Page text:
Reference pages: Breathing norms and medical facts:
- Breathing norms: Parameters, graph, and description of the normal breathing pattern
- 6 breathing myths: Myths and superstitions about breathing and body oxygenation (prevalence: over 90%)
- Hyperventilation: Definitions of hyperventilation: their advantages and weak points
- Hyperventilation syndrome: Western scientific evidence about prevalence of chronic hyperventilation in patients with chronic conditions (37 medical studies)
- Normal minute ventilation: Small and slow breathing at rest is enjoyed by healthy subjects (14 studies)
- Hyperventilation prevalence: Present in over 90% of normal people (24 medical studies)
- HV and hypoxia: How and why deep breathing reduces oxygenation of cells and tissues of all vital organs
- Body-oxygen test (CP test) : How to measure your own breathing and body oxygenation (two in one) using a simple DIY test
- Body oxygen in healthy: Results for the body-oxygen test for healthy people (27 medical studies)
- Body oxygen in sick : Results for the body-oxygen test for sick people (14 medical studies)
- Buteyko Table of Health Zones: Clinical description and ranges for breathing zones: from the critically ill (severely sick) up to super healthy people with maximum possible body oxygenation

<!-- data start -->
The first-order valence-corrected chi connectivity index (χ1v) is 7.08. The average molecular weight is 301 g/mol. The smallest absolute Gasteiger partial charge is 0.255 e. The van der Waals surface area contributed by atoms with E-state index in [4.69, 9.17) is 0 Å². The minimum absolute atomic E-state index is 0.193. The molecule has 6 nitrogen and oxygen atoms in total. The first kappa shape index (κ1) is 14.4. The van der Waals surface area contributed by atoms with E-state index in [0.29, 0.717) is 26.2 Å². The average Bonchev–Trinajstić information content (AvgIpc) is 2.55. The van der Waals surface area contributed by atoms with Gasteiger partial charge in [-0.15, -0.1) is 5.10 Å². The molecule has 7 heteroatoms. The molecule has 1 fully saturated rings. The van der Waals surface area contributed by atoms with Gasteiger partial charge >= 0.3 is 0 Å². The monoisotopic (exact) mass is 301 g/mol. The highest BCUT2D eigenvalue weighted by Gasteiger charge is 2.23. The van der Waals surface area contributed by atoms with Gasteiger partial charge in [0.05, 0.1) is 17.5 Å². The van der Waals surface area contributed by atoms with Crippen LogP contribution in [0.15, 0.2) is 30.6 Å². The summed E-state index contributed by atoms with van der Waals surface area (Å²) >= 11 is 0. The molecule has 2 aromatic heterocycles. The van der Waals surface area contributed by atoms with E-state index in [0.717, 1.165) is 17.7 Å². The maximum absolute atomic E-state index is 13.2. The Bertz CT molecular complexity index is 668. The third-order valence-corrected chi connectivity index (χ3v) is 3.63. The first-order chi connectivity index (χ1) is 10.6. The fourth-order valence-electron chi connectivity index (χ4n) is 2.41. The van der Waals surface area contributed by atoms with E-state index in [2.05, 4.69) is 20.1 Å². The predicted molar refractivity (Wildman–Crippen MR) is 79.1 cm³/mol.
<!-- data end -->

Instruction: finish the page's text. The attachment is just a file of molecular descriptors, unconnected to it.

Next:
- Morning hyperventilation: Why people feel worse and critically ill people are most likely to die during early morning hours
References: pages about CO2 effect:
- Vasodilation: CO2 expands arteries and arterioles facilitating perfusion (or blood supply) to all vital organs
- The Bohr effect: How and why oxygen is released by red blood cells in tissues
- Cell oxygen levels: How alveolar CO2 influences oxygen transport
- Oxygen transport: O2 transport is controlled by vasoconstriction-vasodilation and the Bohr effects, both of which rely on CO2
- Free radical generation: Reactive oxygen species are produced within cells due to anaerobic cell respiration caused by cell hypoxia
- Inflammatory response: Chronic inflammation in fueled by the hypoxia-inducible factor 1, while normal breathing reduces and eliminates inflammation
- Nerve stabilization: People remain calm due to calmative or sedative effects of carbon dioxide in neurons or nerve cells
- Muscle relaxation: Relaxation of muscle cells is normal at high CO2, while hypocapnia causes muscular tension, poor posture and, sometimes, aggression and violence
- Bronchodilation: Dilation of airways (bronchi and bronchioles) is caused by carbon dioxide, and their constriction by hypocapnia (low CO2)
- Blood pH: Regulation of blood pH due to breathing and regulation of other bodily fluids
- CO2: lung damage: Elevated carbon dioxide prevents lung injury and promotes healing of lung tissues
- CO2: Topical carbon dioxide can heal skin and tissues
- Synthesis of glutamine in the brain, CO2 fixation, and other chemical reactions
- Deep breathing myth: Ignorant and naive people promote the idea that deep breathing and breathing more air at rest is beneficial for health
- Breathing control: How is our breathing regulated? Why hypocapnia makes breathing uneven, irregular and erratic.
Go back to Breathing Techniques